AffiliationUniversity of Chester
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AbstractA political philosophy that emerged from the Enlightenment, liberalism has a complex relationship with democracy, colonialism, postcolonialism, globalization, and literature. Democracy has been shaped by a tension between “classical liberalism”, which prioritizes liberty, and “modern liberalism”, which emphasizes equality. Liberalism also moulded the informal empire of free trade, and the “liberal imperialism” that devised a “civilizing mission” to justify formal empire. The development of liberalism has been vital in the anglophone settler colonies, particularly the USA; often, especially in South Africa, it has been focused on racial justice. The neo-liberalism that emerged in the late twentieth century advocates the globalization of unfettered capitalism and personal liberty. Many postcolonialists consider neo-liberalism a reprise of liberal imperialism, with “human rights” replacing the “civilizing mission” as a cultural-imperialist pretext for economic exploitation.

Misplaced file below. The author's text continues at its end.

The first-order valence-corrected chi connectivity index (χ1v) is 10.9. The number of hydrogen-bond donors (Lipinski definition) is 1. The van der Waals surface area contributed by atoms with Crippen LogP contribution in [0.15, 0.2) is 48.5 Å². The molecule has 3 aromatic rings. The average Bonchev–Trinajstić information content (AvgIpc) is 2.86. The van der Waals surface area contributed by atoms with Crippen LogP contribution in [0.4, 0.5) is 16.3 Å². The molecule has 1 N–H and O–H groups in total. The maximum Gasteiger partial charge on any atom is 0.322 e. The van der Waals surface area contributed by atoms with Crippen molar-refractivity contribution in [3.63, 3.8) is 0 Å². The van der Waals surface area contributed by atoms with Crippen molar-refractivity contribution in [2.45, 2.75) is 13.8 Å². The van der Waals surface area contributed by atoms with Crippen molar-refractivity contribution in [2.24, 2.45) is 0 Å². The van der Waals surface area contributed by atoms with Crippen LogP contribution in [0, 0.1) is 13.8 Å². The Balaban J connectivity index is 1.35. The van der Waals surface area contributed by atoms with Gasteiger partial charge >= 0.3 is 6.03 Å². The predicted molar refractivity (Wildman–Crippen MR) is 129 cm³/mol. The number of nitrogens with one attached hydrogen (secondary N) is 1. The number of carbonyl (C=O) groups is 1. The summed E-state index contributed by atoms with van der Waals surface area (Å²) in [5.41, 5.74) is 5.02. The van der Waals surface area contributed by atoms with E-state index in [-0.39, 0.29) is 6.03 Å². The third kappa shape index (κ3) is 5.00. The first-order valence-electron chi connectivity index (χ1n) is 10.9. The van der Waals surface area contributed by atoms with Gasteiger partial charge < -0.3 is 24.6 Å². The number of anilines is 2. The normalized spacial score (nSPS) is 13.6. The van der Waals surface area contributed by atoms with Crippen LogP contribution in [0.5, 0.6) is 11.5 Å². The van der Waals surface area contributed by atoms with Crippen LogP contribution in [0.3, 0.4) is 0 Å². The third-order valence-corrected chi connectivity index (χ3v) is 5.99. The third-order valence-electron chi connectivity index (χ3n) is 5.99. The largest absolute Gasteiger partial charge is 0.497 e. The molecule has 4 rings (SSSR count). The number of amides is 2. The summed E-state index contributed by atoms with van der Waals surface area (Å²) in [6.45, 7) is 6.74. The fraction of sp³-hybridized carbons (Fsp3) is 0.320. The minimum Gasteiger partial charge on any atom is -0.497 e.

CitationBlair, P. (2016). Liberalism. In R. Sangeeta & H. Schwarz (Eds.), The encyclopedia of postcolonial studies. Chichester, United Kingdom: Wiley Blackwell.
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